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Remote Sens. 2017, 9(3), 256; doi:10.3390/rs9030256

Estimating Snow Mass and Peak River Flows for the Mackenzie River Basin Using GRACE Satellite Observations

1
Canada Centre for Remote Sensing, Natural Resources Canada, Ottawa, ON K1A 0E4, Canada
2
Geological Survey of Canada, Natural Resources Canada, Ottawa, ON K1A 0E4, Canada
*
Author to whom correspondence should be addressed.
Academic Editors: Qiusheng Wu, Charles Lane, Melanie Vanderhoof, Chunqiao Song, Xiaofeng Li and Prasad S. Thenkabail
Received: 1 December 2016 / Revised: 5 March 2017 / Accepted: 9 March 2017 / Published: 10 March 2017
(This article belongs to the Special Issue Remote Sensing of Climate Change and Water Resources)
View Full-Text   |   Download PDF [2410 KB, uploaded 10 March 2017]   |  

Abstract

Flooding is projected to increase with climate change in many parts of the world. Floods in cold regions are commonly a result of snowmelt during the spring break-up. The peak river flow (Qpeak) for the Mackenzie River, located in northwest Canada, is modelled using the Gravity Recovery and Climate Experiment (GRACE) satellite observations. Compared with the observed Qpeak at a downstream hydrometric station, the model results have a correlation coefficient of 0.83 (p < 0.001) and a mean absolute error of 6.5% of the mean observed value of 28,400 m3·s−1 for the 12 study years (2003–2014). The results are compared with those for other basins to examine the difference in the major factors controlling the Qpeak. It was found that the temperature variations in the snowmelt season are the principal driver for the Qpeak in the Mackenzie River. In contrast, the variations in snow accumulation play a more important role in the Qpeak for warmer southern basins in Canada. The study provides a GRACE-based approach for basin-scale snow mass estimation, which is largely independent of in situ observations and eliminates the limitations and uncertainties with traditional snow measurements. Snow mass estimated from the GRACE data was about 20% higher than that from the Global Land Data Assimilation System (GLDAS) datasets. The model is relatively simple and only needs GRACE and temperature data for flood forecasting. It can be readily applied to other cold region basins, and could be particularly useful for regions with minimal data. View Full-Text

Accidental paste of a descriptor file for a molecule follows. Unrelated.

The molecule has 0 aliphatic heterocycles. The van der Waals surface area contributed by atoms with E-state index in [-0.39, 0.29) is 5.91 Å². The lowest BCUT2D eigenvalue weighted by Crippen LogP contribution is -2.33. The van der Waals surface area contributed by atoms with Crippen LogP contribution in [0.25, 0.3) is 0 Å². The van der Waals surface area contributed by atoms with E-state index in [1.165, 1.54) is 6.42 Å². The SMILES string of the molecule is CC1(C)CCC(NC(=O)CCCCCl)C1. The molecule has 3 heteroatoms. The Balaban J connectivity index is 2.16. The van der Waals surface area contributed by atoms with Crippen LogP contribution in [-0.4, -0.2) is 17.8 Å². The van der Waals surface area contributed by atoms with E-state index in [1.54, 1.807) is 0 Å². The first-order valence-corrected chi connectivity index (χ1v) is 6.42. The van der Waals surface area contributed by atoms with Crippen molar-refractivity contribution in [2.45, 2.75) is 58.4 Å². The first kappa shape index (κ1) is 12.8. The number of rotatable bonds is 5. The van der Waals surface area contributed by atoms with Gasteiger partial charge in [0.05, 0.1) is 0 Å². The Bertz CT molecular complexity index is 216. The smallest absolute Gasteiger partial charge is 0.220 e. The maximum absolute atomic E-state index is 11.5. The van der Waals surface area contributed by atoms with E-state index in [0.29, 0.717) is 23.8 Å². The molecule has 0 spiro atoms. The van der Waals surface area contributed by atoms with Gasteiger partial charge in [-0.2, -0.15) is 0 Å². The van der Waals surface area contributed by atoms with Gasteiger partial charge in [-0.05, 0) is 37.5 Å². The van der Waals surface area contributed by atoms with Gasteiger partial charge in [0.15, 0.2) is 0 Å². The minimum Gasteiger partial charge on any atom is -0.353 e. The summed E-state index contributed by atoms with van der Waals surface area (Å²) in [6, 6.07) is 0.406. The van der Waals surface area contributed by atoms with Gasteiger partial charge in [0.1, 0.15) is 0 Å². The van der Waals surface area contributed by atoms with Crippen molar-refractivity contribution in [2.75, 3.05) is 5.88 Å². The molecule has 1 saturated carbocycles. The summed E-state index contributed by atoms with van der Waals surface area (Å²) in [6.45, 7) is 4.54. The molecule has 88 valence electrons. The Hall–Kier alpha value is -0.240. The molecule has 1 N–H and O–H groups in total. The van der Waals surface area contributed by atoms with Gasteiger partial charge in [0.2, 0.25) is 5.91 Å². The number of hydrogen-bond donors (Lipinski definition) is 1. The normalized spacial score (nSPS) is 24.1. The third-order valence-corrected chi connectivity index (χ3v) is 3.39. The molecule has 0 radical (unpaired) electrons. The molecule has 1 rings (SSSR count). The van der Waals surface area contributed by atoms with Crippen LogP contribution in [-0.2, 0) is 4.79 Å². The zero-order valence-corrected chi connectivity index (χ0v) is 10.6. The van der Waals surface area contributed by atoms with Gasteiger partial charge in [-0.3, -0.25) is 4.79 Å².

Keywords: flood; GRACE satellites; snow; river flow; cold region; Mackenzie River basin; model flood; GRACE satellites; snow; river flow; cold region; Mackenzie River basin; model
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This is an open access article distributed under the Creative Commons Attribution License which permits unrestricted use, distribution, and reproduction in any medium, provided the original work is properly cited. (CC BY 4.0).

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Wang, S.; Zhou, F.; Russell, H.A.J. Estimating Snow Mass and Peak River Flows for the Mackenzie River Basin Using GRACE Satellite Observations. Remote Sens. 2017, 9, 256.

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